YKL-40, also known as human cartilage glycoprotein 39, belongs to the mammalian 18 glycosyl hydrolase family. It is mainly involved in extracellular matrix remodeling and angiogenesis, and promotes cell proliferation, migration, differentiation, and tissue remodeling processes in the inflammatory response [55]. It is also involved in the regulation of malignancy in various tumors. YKL-40 interacts with a variety of extracellular matrix components and with invasive and metastatic processes of tumor cells in lung cancer, cholangiocarcinoma, endometrial cancer, and other malignancies [56,57,58]. YKL-40 is an independent risk factor for the occurrence and development of various tumors [59] and has been used as a marker of tumor growth and inhibition of tumor-cell apoptosis [60]. YKL-40 has been shown to be a prognostic indicator in ovarian cancer [61,62,63]. Furthermore, YKL-40 seems to be involved in glandular epithelial tumors [64, 65]. In this study, YKL-40 was shown to be highly expressed in endometrial cancer tissues, promote type I endometrial cancer cell proliferation and migration, and interfere with endometrial cancer cell cycle and apoptosis. In type I endometrial cancer cells, YKL expression was regulated by ZFX, HOXA-AS2, and miR-302c-3p at both the protein and mRNA levels. YKL protein and mRNA levels were positively correlated with ZFX and HOXA-AS2 expression and negatively correlated with miR-302c-3p expression, indicating that it lies downstream of ZFX. Therefore, YKL likely participates in the development of type I endometrial cancer through the regulation of HOXA-AS2 and miR-302c-3p expression.

Conclusions

The current study indicated that HOXA-AS2regulates the biological behavior of the type I endometrium by negatively regulating miR-302c-3p expression. MiR-302c-3p acts as a tumor suppressor in endometrial cancer and inhibits type I endometrial cancer development by regulating the transcription factor ZFX and its downstream protein YKL-40. This study revealed potential developmental mechanisms of type I endometrial cancer, which may provide new targets for the treatment of this disease.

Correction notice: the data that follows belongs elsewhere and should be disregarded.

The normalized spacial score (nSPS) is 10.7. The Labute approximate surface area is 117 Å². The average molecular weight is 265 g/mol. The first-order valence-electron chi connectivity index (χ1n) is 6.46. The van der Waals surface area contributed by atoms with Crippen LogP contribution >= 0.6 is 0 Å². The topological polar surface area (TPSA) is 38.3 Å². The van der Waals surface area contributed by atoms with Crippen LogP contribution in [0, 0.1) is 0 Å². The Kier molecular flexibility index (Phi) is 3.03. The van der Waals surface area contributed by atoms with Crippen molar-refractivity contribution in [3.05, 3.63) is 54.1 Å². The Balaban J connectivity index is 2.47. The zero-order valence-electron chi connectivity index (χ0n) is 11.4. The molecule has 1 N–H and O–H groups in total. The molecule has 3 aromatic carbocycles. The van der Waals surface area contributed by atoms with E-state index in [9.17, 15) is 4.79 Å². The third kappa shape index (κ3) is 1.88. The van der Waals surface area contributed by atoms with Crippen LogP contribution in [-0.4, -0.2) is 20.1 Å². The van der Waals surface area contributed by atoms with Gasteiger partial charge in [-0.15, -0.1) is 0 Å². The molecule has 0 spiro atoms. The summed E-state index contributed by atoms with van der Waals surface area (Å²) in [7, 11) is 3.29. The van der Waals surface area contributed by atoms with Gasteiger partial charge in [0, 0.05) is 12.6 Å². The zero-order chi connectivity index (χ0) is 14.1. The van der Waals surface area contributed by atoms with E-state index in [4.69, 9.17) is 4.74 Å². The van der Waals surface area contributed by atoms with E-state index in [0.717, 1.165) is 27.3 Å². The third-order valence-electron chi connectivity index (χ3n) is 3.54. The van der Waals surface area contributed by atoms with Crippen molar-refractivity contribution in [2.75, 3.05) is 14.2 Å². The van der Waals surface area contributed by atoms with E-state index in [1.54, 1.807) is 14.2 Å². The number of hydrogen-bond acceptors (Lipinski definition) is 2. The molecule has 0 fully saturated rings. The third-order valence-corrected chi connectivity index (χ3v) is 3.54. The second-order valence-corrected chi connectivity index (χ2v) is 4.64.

Availability of data and materials

Not applicable.

Abbreviations

HOXA-AS2:

HOXA cluster antisense RNA2

ZFX:

Zinc finger X-chromosomal protein

ncRNAs:

Non-coding RNAs

lncRNAs:

Long ncRNAs

ceRNAs:

Competing endogenous RNAs

miRNAs:

MicroRNAs

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Acknowledgements

We sincerely thank Yixue Xue (Department of Neurobiology, College of Basic Medicine, Institute of Pathology and Pathophysiology, China Medical University, Shenyang, China) for critical comments and technical guidance regarding the experiments described in this article.

Funding

This work was supported by the National Natural Science Foundation of China (Grant no. 81872123), Distinguished professor of Liaoning province (Grant no. 2014187), University innovation team of Liaoning Province, Special Professor of Liaoning Province, China Medical University Major Construction Project (Grant no. 3110118029) the Outstanding Scientific Fund of Shengjing Hospital (Grant no. 201601), and Opening fund for excellent doctor of Shengjing Hospital (Grant no. ME53).

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NS conducted most of the experiments, YZ carried out PCR, FK conducted luciferase assays, HY collected the specimens, and XM provided guidance. All authors read and approved the final manuscript.

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Correspondence to Xiaoxin Ma.

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Supplementary information

Additional file 1: Table S1.

Plasmid and RNA oligo/inhibitor sequences.

Additional file 2: Table S2.

Primer sequences.

Additional file 3: Fig.

 S1a. HOXA-AS2 localization in endometrial carcinoma tissues.b si-HOXA-AS2# decreases HOXA-AS2 expression ***P < 0.001.

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Song, N., Zhang, Y., Kong, F. et al. HOXA-AS2 promotes type I endometrial carcinoma via miRNA-302c-3p-mediated regulation of ZFX. Cancer Cell Int 20, 359 (2020). https://doi.org/10.1186/s12935-020-01443-0

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Keywords

  • Endometrial carcinoma
  • HOXA-AS2
  • MiRNA-302c-3p
  • ZFX
  • YKL-40